Suppose a German SS officer knocked on my door, asking me whether I had any Jews. And suppose further that I had two Jews in a secret compartment in the attic that he'd never be able to find. Everybody will agree that I must lie and say I haven't any Jews in my house.
But I'd have to disobey Kant's categorical imperative "do not lie", because I felt obliged to "not betray innocent people leading to their death".
Both imperatives can be supported if I ask myself the question "what if everyone did it?". If everyone lied whenever they felt like it, society and civilization would collapse. Therefore I must never lie. But society would be a grim, inhumane place if everyone cooperated in killing the innocent. Therefore I must never betray those under my protection.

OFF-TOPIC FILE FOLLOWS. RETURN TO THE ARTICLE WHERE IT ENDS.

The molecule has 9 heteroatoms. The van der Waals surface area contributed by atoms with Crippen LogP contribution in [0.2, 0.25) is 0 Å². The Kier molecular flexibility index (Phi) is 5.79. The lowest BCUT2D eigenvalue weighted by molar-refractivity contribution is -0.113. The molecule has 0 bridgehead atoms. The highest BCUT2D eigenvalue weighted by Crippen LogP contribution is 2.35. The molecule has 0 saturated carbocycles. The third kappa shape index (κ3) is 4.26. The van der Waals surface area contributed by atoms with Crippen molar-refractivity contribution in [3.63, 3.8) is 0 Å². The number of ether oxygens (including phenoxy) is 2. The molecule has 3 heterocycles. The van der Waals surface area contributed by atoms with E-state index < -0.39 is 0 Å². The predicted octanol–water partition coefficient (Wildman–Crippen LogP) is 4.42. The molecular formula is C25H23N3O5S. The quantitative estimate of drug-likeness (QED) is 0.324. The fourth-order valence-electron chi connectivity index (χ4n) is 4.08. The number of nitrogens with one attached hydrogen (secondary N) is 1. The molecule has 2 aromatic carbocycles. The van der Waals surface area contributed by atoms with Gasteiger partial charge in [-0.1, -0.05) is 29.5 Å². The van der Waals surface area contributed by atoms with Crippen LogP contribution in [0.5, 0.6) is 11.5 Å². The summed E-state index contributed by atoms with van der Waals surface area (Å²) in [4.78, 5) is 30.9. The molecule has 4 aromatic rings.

How can this be solved? I remember hearing two "solutions":
I must heed both imperatives and choose a third option, thereby violating neither: "I refuse to answer you". This would result in my death, but I would have upheld both imperatives.
I find this absurd; I do not think Kant would have wanted this. And yet, when challenged by Constant with a similar situation, he said that one should challenge the murderer or refuse to answer. In this case, that would lead to my house being burned down, the Jews dying an even more horrible death.
The "do not lie" imperative is too broadly formulated: it should be "do not lie, except when your lie would save another's life". I find this very weak: the power of a categorical imperative would be that it is a broad statement. It should be a universal law.
The fundamental problem would seem to be that each rule saying "I wouldn't want everyone to do this" has a reasonable exception, and that it should not be left to each single person to determine what the exceptions are depending on a particular situation. I believe Schopenhauer offered similar criticism.
How did Kant solve this problem while keeping his categorical imperatives intact? Or, if he didn't, how could it be solved hypothetically?